- Humanoids have perfect memories. Need to recall a conversation in order to end an argument? Your humanoid can repeat it back for you.
- Humanoids will anticipate your movements as they learn to know you. Your humanoid will open doors, get your morning coffee, and even move aside to allow you safe passage.
Where do you get these amazing humanoids? They are currently in the final testing phase and will be released for sale in the coming months. Once on the market, there’s no end to their uses—
Something feels off, but I’m not sure what yet.
“And then Mr. Tiddlywinks dove on top of the twistie and flicked his little tail!” Myrtle gushes, searching her pockets for her phone. “It was SO cute! I’m sure I have a video somewhere.” I’m not sure what I was thinking inviting Myrtle over, but it’s too late to take it back. Her mouth doesn’t stop, even when we emerge from the tunnel later. I look across the street and see the creepy guy in the same position, glaring in my direction. I look away, swallowing hard. Albert walks toward us and we nearly collide. He pauses on the sidewalk, steps to one side, and continues on with a nod as Myrtle rambles on about a cat funeral. “Only 14! Can you believe it? We lost Pixie much too young.”
“I thought 14 was old for a cat?” I say, surprising even myself.
Myrtle gapes at me for a moment as we reach the door to my building. Arthur is there, looking at his phone. I wave as Myrtle says, “I want to get Mr. Tiddlywinks a red bow tie!” Arthur lifts one hand and grunts in my direction but doesn’t look up. I look back at him, confused. He’s never been so stand-offish. And realize that maybe it’s Myrtle. I shrug and continue on, pressing the elevator’s up arrow.
As the doors open and we enter, the cameras click on.
“What was that sound?” Myrtle asks, looking around.
More cameras click through the hall and into my apartment.
“Seriously?” Myrtle says again, looking around like a paranoid psycho. “You don’t hear that? It’s like a clicking.”
“Come on,” I say and put the coffees on the table. “That’s just the Viewers. You know that.”
“The Viewers?” Myrtle repeats. “What are you talking about?”
“Viewers,” I repeat. “They’re watching through the cameras?”
Myrtle gapes at me. “You have cameras…”
I nod. Now I know she’s insane. “It’s part of the experiment.”
Myrtle is quieter than I’ve ever seen her. It’s unnerving. “No,” she finally says and walks out of my apartment, leaving me to wonder what else isn’t true about this whole thing.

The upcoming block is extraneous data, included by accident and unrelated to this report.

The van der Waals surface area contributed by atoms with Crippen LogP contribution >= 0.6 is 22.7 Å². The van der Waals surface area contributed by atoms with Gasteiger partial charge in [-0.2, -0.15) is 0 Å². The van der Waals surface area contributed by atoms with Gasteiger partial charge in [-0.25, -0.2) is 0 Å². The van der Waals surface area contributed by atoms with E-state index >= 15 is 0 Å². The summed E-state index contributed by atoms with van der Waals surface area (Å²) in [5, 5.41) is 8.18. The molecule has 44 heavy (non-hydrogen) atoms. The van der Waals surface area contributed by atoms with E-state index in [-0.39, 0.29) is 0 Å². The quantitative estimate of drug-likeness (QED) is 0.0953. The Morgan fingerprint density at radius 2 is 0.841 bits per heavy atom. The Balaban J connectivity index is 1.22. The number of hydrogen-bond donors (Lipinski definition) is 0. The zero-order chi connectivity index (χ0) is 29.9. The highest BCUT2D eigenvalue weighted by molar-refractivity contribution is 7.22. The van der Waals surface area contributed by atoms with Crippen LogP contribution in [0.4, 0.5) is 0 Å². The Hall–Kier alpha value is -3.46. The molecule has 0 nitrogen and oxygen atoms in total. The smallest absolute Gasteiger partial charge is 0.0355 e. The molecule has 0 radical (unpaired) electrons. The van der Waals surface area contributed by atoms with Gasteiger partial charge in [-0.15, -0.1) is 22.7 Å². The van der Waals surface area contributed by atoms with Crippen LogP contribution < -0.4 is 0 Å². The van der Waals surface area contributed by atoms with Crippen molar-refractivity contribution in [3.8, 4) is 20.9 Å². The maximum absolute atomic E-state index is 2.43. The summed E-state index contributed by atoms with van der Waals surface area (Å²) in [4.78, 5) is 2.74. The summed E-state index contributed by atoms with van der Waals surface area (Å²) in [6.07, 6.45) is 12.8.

The events are still running through my head when I reach the lobby in the morning. I greet Arthur as usual, but he responds, “I want to get Mr. Tiddlywinks a red bow tie!”
Bewildered, I stumble outside. The moment I’m through the door, everyone is talking all around me…
“He was only 14!”
“Much too young–”
…about everything that Myrtle said yesterday. Albert approaches, smiling, as he talks about his own nonexistent cat, Mr. Tiddlywinks. I turn in place, focusing on each face as they pass. Every single one of them has Myrtle’s annoying jabbering lilt to their voice this morning.
And then it clicks.
I run across the street to test my theory, walking straight at the glaring, motionless man in the alley. I jab him in the shoulder. “Why are you always looking at me?”
His face goes blank as he stands tall before me and then his eyes focus on mine, his mouth screwing up and eyebrows pulling together. “Why are you always looking at me?”
I shake my head and he shakes his too. “There’s something wrong with you.”
“There’s something wrong with you.”
I turn, stalking across the street in the midst of the Myrtle monologue. “Stop!” I shout.
Every eye is on me, faces blank. “You’re humanoids.”
A loud alarm shrieks to life and a blond, bespectacled woman pushes through the crowd flanked by two guards.
“Three years of research, gone!” she hisses, before turning to the guard on her right. “Take her to the lab. We need to wipe every humanoid memory, starting with her.” The guard nods, and she turns to the one on the left. “Get the human named Myrtle. Akvarium can’t be compromised too.”
Strong hands take hold of my arms and steer me down the street. I fight against him, but he’s too strong and I give up resisting. The guard marches toward a pawn shop door and enters a code in a hidden keypad.
We walk inside. A camera clicks.